Bec: I absolutely LOVE Challenge Roth (the best Ironman race on this planet!) but I may race IM Frankfurt as I like new challenges and racing events I haven’t raced before.  My goal for every race is to get as much out of every experience, continue working on areas that need improvement and test the work put in, through a racing environment.

I love racing and racing often – I’ve chosen high profile races (regional championships) this year to throw myself in the deep end and race amongst pro girls who are my inspiration and motivation in the sport to continue pushing my own personal potential.  You always walk away learning something from every experience and I love taking up any opportunity I can to get amongst it.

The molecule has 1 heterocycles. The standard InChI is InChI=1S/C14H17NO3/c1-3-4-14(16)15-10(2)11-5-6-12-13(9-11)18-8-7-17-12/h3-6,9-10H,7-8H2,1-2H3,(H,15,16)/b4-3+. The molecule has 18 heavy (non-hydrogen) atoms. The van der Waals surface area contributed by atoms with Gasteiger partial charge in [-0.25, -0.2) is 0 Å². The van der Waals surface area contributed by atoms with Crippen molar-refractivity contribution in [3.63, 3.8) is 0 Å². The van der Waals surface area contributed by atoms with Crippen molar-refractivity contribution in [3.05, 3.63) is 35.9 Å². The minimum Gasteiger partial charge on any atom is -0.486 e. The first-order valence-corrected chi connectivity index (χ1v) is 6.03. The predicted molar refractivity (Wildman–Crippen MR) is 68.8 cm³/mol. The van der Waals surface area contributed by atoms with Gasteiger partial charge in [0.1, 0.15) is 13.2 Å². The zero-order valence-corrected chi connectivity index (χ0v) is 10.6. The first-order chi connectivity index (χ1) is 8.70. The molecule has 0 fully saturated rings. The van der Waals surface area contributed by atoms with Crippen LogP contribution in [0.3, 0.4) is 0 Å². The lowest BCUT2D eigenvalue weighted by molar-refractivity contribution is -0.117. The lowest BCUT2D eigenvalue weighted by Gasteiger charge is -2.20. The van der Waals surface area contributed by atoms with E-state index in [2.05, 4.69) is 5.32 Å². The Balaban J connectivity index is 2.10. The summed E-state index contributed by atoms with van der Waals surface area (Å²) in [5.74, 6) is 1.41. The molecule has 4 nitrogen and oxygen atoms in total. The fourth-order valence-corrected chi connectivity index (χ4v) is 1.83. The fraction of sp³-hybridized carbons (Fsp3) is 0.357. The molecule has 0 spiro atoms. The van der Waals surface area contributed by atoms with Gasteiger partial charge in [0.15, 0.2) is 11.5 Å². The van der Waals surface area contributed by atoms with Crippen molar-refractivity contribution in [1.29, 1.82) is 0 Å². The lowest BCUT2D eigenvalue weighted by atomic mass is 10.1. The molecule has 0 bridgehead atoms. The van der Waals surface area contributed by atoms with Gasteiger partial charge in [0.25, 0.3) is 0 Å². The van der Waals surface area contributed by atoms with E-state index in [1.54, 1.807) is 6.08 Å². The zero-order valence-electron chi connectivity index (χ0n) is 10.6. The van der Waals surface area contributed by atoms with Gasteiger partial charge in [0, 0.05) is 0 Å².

TZ: What are your long term plans?

Bec: As a professional triathlete my ultimate goal is to continue to improve my potential in the sport and have fun doing it – I’m addicted to good health, personal challenge and exercise with a smile J! I’ve recently obtained my Level 1 Coaching Certificate and once I feel I’ve achieved my own personal aspirations racing as a professional athlete I hope to continue being part of this sport and give back through mentoring and coaching and supporting the triathlon community where I can.  I’m also looking forward to having a family one day 🙂

With a third at Ironman Western Australia in December 2012 off the back of a solid run Skinfit sponsored athlete Rebecca Hoschke would be wrong to not aim for something similar at Ironman Melbourne this weekend. We caught up with her on the week before one of her biggest races of 2013.

Tell us about your 3rd at Ironman Western Australia.